Mr. Speaker, first of all I wish to thank all members of the House and of the Senate for the opportunity to change the name of our beautiful riding from Sackville—Eastern Shore to Sackville—Musquodoboit Valley—Eastern Shore. On behalf of the 83,000 we thank the House and the other place very much for that.
It is interesting that we are debating today the concern of my question on February 16 about the blue collars workers of the PSAC union. It is unfortunate that in 1993 this Liberal government broke its promise to end regional rates of pay which in my riding of Sackville—Musquodoboit Valley—Eastern Shore are a very major bone of contention for these hardworking Atlantic Canadians who are not paid equitably for the work they do compared to other workers with the same union across the country.
Today in the House we saw crocodile tears from the House leader of the Liberal Party who said how upset and how ashamed he was that these workers can actually hold hostage the people of Canada or the farmers of Canada. In all my years of labour negotiations and all my years in the union never once have I ever met a picketer who loved to be on a picket line. Never once have I met a family that wanted its main earner to go on the picket line and lose income so it could end up losing the house, having to go further into debt, having to lose the car and so on. No one likes a picket line, especially farmers. No one likes a picket line, especially the workers who are on that picket line.
What they do want and what they have asked for time and time again is fair collective bargaining. In the event that bargaining process breaks down it is up to the two parties, in this case the government and PSAC, to bring in an arbitrator to make a ruling which is binding on both parties in this case. That arbitration was legislated out so the workers do not even have that opportunity.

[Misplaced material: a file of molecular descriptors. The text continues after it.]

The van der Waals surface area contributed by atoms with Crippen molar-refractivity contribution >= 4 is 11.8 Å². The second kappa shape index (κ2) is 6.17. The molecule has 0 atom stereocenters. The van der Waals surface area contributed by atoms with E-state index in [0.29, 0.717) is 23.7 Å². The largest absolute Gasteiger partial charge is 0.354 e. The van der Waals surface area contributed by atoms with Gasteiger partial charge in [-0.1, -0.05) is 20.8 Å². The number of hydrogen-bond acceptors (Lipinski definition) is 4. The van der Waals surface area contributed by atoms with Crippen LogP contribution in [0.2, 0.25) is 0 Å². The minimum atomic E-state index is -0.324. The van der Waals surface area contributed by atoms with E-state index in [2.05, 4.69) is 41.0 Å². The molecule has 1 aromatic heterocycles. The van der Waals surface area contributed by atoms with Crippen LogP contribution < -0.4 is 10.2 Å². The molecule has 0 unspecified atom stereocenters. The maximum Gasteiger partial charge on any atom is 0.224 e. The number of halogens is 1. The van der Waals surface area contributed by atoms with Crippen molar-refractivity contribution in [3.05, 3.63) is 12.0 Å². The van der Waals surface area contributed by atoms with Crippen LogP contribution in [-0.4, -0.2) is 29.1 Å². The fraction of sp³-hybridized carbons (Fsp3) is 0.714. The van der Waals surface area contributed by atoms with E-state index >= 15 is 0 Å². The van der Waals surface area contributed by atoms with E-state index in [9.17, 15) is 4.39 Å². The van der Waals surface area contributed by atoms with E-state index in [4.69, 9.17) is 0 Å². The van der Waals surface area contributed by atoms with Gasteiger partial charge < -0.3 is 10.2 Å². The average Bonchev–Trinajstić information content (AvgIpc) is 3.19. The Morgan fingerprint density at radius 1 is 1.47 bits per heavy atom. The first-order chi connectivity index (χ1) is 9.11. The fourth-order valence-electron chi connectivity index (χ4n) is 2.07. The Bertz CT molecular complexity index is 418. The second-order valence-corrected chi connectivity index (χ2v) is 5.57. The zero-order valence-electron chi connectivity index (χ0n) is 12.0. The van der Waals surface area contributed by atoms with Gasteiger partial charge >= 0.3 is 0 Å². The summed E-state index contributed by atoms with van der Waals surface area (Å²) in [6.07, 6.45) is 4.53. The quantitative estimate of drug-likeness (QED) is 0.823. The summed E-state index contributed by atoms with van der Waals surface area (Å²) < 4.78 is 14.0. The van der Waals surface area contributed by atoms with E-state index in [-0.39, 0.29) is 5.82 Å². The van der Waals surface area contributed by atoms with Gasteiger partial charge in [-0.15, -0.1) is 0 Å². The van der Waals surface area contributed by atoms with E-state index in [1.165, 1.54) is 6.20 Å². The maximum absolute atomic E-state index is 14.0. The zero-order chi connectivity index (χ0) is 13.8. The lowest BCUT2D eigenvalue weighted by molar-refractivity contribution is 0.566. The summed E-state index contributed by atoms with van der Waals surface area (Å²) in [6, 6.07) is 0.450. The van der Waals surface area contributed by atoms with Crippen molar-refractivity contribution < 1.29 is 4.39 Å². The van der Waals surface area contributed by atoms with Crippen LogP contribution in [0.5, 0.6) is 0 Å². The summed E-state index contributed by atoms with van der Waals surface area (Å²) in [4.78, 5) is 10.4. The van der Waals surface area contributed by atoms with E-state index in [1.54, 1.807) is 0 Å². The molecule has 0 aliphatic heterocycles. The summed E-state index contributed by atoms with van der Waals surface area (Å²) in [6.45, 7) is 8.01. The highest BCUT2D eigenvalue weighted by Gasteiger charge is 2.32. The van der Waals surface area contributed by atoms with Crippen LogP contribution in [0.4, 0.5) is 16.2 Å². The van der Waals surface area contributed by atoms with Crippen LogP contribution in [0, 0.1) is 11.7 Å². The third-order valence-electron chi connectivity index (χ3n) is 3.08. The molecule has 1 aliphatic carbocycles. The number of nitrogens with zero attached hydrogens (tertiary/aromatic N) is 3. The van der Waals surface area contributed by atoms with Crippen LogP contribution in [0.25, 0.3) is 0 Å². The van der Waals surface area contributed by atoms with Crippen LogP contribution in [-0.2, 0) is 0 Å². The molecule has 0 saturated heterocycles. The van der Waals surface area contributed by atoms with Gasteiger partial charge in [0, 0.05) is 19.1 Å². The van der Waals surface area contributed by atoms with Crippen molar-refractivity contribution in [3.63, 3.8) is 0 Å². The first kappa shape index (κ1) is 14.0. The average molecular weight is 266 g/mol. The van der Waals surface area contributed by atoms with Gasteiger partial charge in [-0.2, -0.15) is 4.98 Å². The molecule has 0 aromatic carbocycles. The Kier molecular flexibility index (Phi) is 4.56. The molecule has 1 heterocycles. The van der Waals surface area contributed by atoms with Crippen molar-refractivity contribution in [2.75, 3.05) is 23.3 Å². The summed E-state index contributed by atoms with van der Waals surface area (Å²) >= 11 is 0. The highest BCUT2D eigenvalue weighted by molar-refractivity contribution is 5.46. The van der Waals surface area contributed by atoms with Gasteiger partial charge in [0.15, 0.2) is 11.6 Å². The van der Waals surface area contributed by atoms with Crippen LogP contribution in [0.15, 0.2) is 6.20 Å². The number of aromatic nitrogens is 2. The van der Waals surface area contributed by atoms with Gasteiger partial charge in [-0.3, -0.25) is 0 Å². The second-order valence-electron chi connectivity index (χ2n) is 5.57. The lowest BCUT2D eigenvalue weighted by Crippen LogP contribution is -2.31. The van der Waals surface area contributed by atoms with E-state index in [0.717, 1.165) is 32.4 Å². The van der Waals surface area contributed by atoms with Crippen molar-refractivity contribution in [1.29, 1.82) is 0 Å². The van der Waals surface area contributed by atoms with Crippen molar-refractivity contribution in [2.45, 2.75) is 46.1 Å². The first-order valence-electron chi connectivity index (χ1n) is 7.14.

I also wish to name two people, Mr. Howie West and Ms. Cathy Murphy, in Nova Scotia with the PSAC union who have done yeoman's work for their membership and for the citizens of Nova Scotia by bringing these issues to the forefront and displaying a very positive attitude as to how they can reach a settlement in this case.
The government refused to negotiate pay equity and now it is before the courts and they are appealing it one more time. Then it was regional rates of pay it refused to discuss. Now the government will go after its own workers' pension plan.
Three strikes and this government will be out. As my colleague for Winnipeg Centre said, the government is waking a sleeping giant it does not want to wake up. I can assure the House that from coast to coast to coast retired PSAC workers and current PSAC workers from all stripes will rise up in anger over the fact that this government is refusing to listen and has brought the morale of these workers to an all time low.
I have letter addressed to the President of the Treasury Board. It basically states if this government thinks it can legislate these workers back to work and replace the picket line outside and move the picket line inside, it is sadly mistaken because it is in for a lot of trouble it does not wish to have.